Itadakimasu!

Should You Bring The Kitchen Sink?

CONTRIBUTED BY MEREDITH NOVARIO

I plan to pocket a few Japanese customs when we bid this island farewell. While I’m a bona fide fan of the bow I don’t see that going over well back in the States. Or I don’t see keeping many friends if I dedicated myself to that cause.

As for itadakimasu, I’m taking that one with me. It’s that zippy word Japanese folks say before eating a meal. I am not sure it’s reserved just for meals but that’s when I notice it.

Itadakimasu is the polite form of the verb itadaku which means “to receive”.

Not only does it roll of the tongue like a perfect cartwheel, it is a speedy and rich thank-you to all the things on your plate that sacrificed their lives to sustain your life. For these mushrooms, for this miso, for this soba, for this octopus, ITADAKIMASU. I receive you and your life, humbly and gratefully and politely and yummily.

Itadakimasu. You make my life possible.

If I could get away with it I’d give this word out as a stocking stuffer to my friends and family.

5 COMMENTS

  1. Mishka,

    It’s hard to kick the bowing habit. It’s clean and quick and no germs are spread.

    Also if you’d like me to add you to the LOCAL BLOGS list e-mail me at [email protected]

    Aviva,

    I’d love to hear how a Japanese person translates the phrase ITADAKIMASU. Maybe you can grill your awesome teacher.

    It seems to me that the literal meaning and the function are different. Maybe in the same way that we ask people how they are but don’t necessarily want to hear the answer. Just a thing we say.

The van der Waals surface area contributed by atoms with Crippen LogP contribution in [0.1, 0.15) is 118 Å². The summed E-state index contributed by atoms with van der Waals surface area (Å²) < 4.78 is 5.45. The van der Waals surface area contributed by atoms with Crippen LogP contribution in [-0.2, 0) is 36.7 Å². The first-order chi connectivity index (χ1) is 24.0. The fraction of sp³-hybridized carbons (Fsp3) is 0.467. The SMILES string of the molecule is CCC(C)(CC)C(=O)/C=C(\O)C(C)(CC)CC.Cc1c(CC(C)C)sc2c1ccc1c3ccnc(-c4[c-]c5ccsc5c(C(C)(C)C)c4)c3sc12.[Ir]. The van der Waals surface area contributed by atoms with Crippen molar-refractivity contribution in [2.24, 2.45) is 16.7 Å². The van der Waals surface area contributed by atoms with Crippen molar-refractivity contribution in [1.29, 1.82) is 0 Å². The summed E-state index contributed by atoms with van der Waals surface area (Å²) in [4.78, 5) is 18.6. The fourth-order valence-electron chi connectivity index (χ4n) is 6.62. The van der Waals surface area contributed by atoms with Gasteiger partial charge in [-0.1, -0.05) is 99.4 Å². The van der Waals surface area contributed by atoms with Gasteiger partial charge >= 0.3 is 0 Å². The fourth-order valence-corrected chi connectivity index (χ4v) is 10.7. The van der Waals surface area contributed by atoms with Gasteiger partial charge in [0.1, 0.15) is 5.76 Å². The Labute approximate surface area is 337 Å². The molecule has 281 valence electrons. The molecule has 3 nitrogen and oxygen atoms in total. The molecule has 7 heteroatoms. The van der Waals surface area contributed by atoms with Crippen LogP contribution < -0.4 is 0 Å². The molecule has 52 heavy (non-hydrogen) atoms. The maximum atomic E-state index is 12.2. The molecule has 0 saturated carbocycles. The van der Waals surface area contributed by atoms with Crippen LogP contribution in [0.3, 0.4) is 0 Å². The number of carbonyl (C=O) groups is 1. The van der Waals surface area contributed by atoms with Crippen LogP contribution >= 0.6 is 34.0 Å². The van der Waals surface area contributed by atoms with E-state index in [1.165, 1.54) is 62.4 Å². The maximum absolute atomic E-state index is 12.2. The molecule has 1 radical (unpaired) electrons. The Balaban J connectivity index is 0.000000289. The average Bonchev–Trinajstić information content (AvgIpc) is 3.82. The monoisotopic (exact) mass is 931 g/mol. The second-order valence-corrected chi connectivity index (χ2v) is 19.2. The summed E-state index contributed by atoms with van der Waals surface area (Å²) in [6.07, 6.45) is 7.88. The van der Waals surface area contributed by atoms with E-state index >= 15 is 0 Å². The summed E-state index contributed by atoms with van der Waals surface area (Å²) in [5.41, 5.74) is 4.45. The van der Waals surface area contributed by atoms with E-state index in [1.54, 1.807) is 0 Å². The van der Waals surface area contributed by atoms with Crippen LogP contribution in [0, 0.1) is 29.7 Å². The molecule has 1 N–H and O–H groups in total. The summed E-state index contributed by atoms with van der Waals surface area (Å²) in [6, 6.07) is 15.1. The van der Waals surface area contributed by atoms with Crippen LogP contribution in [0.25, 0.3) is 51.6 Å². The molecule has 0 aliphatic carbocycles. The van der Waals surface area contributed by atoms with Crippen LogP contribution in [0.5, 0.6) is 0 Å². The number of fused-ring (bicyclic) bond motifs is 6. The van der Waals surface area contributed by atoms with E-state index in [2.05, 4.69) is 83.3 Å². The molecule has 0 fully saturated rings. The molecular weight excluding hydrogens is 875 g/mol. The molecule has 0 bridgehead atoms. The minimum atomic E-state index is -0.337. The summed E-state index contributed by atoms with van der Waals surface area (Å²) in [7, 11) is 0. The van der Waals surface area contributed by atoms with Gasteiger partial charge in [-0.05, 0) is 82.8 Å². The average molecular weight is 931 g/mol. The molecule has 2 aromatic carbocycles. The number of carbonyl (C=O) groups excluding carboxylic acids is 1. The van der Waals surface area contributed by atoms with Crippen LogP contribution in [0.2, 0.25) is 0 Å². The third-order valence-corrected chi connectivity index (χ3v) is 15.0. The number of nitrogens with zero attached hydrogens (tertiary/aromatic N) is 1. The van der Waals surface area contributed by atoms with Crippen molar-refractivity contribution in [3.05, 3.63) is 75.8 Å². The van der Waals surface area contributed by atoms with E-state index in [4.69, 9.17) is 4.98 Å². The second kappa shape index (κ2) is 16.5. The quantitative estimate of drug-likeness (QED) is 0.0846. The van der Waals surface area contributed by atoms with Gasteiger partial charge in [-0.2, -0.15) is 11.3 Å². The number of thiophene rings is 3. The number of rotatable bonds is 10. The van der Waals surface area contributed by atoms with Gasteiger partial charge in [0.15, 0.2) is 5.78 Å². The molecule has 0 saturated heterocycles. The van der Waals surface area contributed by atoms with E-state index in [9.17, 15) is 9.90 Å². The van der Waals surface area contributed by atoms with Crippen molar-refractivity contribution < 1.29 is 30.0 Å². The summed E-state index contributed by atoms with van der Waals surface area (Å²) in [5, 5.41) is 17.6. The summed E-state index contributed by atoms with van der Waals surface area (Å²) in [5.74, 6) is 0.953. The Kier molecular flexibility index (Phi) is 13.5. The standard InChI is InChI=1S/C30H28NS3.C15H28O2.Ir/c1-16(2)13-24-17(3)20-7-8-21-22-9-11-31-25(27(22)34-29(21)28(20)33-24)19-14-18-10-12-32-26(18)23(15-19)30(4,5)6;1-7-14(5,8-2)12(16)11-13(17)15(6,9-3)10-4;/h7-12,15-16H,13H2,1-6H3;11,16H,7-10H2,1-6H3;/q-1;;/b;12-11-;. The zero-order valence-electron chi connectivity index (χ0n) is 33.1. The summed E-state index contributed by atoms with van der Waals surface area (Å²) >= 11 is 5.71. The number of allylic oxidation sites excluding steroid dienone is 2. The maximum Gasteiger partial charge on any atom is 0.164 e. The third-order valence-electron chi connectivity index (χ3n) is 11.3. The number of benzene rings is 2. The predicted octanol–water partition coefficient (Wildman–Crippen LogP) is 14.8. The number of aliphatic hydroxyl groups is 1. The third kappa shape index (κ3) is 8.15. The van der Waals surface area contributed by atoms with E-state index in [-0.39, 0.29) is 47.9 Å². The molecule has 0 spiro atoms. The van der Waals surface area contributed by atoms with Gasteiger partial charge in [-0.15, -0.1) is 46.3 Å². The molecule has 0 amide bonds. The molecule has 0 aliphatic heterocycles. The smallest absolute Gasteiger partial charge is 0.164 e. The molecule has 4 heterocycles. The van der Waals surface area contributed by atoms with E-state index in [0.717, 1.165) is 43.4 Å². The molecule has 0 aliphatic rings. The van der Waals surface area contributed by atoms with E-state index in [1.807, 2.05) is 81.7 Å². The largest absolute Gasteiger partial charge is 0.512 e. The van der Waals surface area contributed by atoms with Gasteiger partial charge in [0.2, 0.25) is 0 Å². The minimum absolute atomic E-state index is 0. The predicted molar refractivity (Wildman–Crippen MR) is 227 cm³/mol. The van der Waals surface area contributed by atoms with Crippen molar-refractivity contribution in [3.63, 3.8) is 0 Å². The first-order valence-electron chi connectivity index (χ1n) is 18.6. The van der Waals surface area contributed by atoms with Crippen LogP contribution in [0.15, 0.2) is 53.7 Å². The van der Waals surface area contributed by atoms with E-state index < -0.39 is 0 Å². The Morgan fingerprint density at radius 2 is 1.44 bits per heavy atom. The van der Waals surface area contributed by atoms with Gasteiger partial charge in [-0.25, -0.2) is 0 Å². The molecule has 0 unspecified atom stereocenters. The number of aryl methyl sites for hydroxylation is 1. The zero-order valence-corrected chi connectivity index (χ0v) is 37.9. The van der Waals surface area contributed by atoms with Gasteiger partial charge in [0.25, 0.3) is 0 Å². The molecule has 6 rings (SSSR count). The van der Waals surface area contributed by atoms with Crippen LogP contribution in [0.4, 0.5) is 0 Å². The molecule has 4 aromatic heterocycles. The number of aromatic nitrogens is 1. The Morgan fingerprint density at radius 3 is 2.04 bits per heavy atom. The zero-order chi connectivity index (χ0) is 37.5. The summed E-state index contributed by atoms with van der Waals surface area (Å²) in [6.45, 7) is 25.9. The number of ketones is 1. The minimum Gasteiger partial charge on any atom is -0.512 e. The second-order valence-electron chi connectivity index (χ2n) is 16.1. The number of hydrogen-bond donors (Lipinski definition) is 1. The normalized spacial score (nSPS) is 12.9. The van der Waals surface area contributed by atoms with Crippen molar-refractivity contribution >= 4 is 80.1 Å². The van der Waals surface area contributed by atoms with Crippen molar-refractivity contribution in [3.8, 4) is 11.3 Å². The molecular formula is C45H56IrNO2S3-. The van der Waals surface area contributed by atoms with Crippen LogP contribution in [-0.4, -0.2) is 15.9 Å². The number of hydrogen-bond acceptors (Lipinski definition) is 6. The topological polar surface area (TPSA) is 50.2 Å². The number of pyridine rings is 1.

Maybe saying BLESS YOU when we sneeze is a better example. I don’t know if people still literally believe a person’s soul flies out when they sneeze unless someone blesses them.

    No matter how you cut it, it’s a crispy and fast way to acknowledge the beginning of chow time. A snappy thankful nod to all that went into making this food yours. Love that.

  2. I have a funny feeling that there are several things I do here that will be hard to shake after 3 years. Bowing, saying the proper phrase (ohayo gozai masu! kunichiwa! kon ban waaa!) to greet others, driving on the left…

    In my recent free Japanese class (Thanks, MCCS), I learned that itadakimasu literally means “I’m in for a treat”. That’s almost always true. As I hold my chopsticks in the fleshy part of my thumb folds and say it, I smile. This is a great custom, I agree!

  3. I love that phrase and try to remember to use it frequently when eating…oh, and on the bow…I actually was so accustomed to doing it here on my daily walks that I had a hard time breaking myself of it when I got back to the States. I did get some weird looks but I think most people (those that would actually look you in the eye and say good morning when you walked by them) appreciated the sentiment. Mostly it was a polite nod…not the full “glad to meet you” bow or anything….heehee.

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